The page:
Juan Matute Jr. and Dhannie Ymas
Juan Matute Jr. and Dhannie Ymas

Matute Jr. and Dhannie Ymas have competed steadily in the FEI Young Rider division offered at AGDF, and the pair have now successfully showcased their talent and poise representing their home nation of Spain in Nations’ Cup competition.

“I really enjoyed being a part of this Nations’ Cup competition. We were here in 2013 and 2014 representing Spain and it’s great to come back this year and have great success as a team and as an individual,” said Matute Jr. “Dhannie and I had a great test, and I have not felt a better test from us together. It was powerful and ambitious, but he also felt relaxed. We had an error in the collected walk; he spooked a little bit, but he felt super.

“I’m proud of our performances throughout the week,” he said. “We’re evolving everyday and getting stronger, as is our bond. I’m thrilled and very excited for the future. It’s a great way to end the season, and my team is excited to fly to Europe next month.”

Matute Jr. noted that the top three horses in the FEI I-1 Freestyle CDIO 3* were started or trained by his father, Juan Matute Guimon.

“This is a very special night for our family. We have three horses on the podium that belonged to my father as young horses, and it’s a huge success for my father as a professional. I’m very proud,” he said.

Katharina Stumpf (AUT) competed as an individual in FEI Nations’ Cup competition this year aboard For My Love, which she has successful campaigned in the open divisions at AGDF this season though she competes as an amateur.

“Thank you to all of the sponsors, officials, and people supporting me. I’m very pleased with my horse, and this whole season has been fantastic for us. We’ve gotten better and better, and it is a fantastic end to the season. I’m just so happy.”

Concluding his first season in Wellington at AGDF, Raul Corchuelo (COL) and Beckham also competed as an individual pair in competition this week, showing consistency and balance through their Small Tour performances.

“This was a very special evening for me because this is my first season in Florida, and I’m very happy with Beckham. I’m thankful to his owner who supported us to get here,” stated Corchuelo. “I’ve been working with this horse for three years now. Yesterday, lol I felt that he was a little bit behind my leg and I wanted to make sure that he wanted to do it today, and he did.”

Thomas Baur, Director of Sport at AGDF, commented on the expansion of the Small Tour competition, as well as the separation of Large Tour and Small Tour competition for individual awards, a new format that may possibly take shape for the next Pan American Games in 2019.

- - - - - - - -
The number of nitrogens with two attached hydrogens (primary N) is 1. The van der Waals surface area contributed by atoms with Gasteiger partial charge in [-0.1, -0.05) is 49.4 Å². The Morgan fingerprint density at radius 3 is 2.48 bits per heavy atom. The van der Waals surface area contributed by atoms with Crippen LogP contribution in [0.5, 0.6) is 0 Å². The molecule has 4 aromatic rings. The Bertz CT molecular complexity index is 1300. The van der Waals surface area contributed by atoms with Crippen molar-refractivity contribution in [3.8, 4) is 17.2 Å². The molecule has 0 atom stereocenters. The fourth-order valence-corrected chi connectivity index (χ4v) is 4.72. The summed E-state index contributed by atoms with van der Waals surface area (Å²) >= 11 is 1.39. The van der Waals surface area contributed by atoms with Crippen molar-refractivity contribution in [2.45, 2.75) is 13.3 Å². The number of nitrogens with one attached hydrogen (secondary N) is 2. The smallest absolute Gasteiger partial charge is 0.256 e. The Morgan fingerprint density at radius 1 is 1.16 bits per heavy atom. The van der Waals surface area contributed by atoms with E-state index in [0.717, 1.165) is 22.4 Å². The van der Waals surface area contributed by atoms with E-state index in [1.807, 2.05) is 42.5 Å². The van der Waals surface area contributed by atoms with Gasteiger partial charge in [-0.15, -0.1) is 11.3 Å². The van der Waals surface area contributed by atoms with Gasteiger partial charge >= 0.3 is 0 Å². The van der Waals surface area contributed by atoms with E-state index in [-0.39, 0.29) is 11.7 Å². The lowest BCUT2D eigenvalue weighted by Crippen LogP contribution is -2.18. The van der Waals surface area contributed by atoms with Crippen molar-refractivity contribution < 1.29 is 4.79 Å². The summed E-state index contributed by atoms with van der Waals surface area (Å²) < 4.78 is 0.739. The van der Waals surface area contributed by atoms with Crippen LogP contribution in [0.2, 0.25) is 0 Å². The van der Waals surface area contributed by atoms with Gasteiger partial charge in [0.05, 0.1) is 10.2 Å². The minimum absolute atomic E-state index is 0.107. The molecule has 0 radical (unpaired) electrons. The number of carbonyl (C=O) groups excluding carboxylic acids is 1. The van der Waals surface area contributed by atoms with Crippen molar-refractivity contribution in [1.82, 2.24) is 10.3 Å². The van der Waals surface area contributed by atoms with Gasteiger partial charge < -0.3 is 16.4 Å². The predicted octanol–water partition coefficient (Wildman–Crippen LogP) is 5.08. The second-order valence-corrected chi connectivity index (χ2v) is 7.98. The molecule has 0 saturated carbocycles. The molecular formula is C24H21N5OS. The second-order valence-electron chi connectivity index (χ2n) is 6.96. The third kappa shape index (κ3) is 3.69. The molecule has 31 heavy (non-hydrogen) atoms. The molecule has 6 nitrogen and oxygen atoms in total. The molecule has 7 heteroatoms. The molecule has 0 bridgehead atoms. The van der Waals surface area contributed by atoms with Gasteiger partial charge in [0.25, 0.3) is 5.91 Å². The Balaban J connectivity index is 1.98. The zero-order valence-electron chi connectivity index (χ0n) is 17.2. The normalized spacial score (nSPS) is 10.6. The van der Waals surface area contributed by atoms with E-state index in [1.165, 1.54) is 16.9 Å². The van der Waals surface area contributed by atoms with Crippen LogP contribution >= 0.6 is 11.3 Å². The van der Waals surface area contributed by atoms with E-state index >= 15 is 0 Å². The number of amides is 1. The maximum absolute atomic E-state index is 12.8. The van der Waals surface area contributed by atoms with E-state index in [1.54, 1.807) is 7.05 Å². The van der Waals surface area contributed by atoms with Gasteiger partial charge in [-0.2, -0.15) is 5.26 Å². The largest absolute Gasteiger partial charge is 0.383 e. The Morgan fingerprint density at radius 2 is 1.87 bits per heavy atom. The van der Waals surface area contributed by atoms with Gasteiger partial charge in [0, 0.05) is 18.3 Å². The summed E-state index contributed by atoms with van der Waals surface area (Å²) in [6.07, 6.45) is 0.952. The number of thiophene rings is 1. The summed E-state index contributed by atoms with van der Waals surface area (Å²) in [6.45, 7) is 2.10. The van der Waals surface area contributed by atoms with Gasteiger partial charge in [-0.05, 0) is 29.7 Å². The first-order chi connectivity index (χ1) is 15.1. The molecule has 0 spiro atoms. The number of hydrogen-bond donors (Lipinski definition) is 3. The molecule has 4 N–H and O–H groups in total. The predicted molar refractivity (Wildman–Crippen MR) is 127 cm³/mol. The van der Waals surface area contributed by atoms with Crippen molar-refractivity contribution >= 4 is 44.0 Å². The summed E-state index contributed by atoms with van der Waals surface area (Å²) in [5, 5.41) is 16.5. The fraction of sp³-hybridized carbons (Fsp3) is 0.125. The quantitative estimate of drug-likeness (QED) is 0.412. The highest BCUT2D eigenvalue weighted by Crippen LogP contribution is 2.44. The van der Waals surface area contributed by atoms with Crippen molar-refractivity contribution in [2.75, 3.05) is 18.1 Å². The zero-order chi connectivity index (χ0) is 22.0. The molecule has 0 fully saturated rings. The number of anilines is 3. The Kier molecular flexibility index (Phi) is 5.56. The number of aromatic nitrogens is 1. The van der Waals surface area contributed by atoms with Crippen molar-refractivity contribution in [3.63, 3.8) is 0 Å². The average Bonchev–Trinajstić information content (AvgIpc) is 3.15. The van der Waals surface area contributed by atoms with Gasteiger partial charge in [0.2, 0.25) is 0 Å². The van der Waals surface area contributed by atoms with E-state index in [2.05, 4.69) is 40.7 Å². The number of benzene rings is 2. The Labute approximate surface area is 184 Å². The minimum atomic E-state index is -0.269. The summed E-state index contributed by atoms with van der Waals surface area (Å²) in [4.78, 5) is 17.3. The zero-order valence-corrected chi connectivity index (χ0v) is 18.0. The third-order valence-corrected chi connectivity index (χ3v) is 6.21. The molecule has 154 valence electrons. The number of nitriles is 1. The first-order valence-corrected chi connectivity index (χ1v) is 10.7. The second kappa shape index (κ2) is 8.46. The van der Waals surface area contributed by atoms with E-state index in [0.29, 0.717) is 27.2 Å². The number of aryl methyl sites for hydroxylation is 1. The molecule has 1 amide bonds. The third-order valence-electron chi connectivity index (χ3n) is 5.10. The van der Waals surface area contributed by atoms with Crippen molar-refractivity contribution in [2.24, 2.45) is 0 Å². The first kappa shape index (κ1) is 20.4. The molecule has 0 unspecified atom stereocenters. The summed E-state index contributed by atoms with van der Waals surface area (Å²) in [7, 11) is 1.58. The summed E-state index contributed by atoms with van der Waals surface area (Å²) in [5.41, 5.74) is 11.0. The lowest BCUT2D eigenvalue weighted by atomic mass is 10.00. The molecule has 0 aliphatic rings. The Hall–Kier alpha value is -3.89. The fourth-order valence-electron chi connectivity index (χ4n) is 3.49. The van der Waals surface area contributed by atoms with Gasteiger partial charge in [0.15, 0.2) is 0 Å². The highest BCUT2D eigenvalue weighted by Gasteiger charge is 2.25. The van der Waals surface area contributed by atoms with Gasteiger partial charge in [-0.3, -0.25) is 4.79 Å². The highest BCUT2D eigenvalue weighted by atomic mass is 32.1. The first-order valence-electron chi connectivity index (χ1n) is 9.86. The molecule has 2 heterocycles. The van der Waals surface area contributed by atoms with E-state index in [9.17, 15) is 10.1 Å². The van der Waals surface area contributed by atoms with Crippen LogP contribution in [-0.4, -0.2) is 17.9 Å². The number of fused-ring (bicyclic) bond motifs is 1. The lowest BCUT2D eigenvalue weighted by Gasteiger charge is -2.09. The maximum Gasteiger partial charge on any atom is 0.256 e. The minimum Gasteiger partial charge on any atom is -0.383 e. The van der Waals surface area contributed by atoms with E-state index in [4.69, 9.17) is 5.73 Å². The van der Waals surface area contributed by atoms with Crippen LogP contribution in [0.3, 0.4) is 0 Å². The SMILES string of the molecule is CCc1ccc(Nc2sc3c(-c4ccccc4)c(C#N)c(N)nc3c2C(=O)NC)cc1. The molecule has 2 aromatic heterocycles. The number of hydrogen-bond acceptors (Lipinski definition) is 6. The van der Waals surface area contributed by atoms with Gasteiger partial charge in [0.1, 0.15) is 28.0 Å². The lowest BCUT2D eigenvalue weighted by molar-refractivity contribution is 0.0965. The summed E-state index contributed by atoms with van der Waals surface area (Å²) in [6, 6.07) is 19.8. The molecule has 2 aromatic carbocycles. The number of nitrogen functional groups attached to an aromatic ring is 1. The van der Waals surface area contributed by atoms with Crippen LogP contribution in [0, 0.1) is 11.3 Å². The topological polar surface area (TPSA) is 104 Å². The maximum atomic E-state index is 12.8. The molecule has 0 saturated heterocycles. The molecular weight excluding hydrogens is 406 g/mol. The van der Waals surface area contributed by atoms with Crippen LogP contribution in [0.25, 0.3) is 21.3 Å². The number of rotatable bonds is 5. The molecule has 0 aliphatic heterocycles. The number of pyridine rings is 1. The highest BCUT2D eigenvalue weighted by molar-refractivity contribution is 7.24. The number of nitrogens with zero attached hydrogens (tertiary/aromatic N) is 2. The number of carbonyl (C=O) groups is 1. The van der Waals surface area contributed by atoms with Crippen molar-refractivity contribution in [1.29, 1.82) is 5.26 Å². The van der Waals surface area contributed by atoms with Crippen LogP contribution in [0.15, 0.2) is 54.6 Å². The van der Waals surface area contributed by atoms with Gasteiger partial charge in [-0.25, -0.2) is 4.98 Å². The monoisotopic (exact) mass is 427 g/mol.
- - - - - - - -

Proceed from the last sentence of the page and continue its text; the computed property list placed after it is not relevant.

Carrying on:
“For me, it’s very special because when the idea came up at the FEI General Assembly last year to split the Intermediaire I Freestyle from the Grand Prix Freestyle, I immediately jumped on board. This is also to have that idea included in the Pan American Games for 2019 and now there is a chance for other countries, outside of the USA and Canada, to go for medals,” explained Baur.

“I’m more than happy that my old friend Raul earned the bronze medal tonight because it shows that countries from Central and South America are able to go for medals,” he continued.

Neve Myburgh (GER) and Belissima 23 captured the FEI Intermediaire I CDI 1*, presented by YellowBird Farm, receiving a 72.368% to secure the win. Joanne Trout, who shows the mare in national level competitions, owns Belissima 23. Jennifer Baumert (USA) and Ramiro finished the class in second place with a 69.737%, while Jane Cleveland (USA) and Monique followed in third place earning a 69.649%.

Competition at AGDF concludes for the season Saturday, April 2, showcasing the FEI Intermediaire I Freestyle CDI 1*, presented by YellowBird Farm, and both the FEI Grand Prix Special CDI 3* and FEI Grand Prix Freestyle CDI 3*, presented by Harmony Sporthorses. For more information about AGDF, please visit www.globaldressagefestival.com.

About the Adequan Global Dressage Festival:

The Adequan Global Dressage Festival (AGDF) is one of the world’s largest international and national dressage circuits featuring 7 FEI Dressage events, including a 5* and the only FEI Nations’ Cup Series CDIO in the Western Hemisphere. The AGDF offers more than $700,000 in prize money for the seven international competitions, making it one of the richest circuits in the world. The Stadium at Palm Beach International Equestrian Center facility includes the Van Kampen covered arena (made possible by Kimberly and Frederic Boyer and family) and four outdoor arenas with world-class footing, 200 permanent stalls, and a VIP seating area.

Please visit
www.globaldressagefestival.com
www.pbiec.com
or call 561-793-5867 for more information.

Adequan Global Dressage Festival is located at
The Stadium at Palm Beach International Equestrian Center
13500 South Shore Blvd, Wellington, Florida 33414

Carly Weilminster
Jennifer Wood Media, Inc.
info@jenniferwoodmedia.com

Graves and Perry-Glass Go One-Two in Grand Prix Freestyle at CDIO3* Wellington

Laura Graves and Verdades (SusanJStickle.com)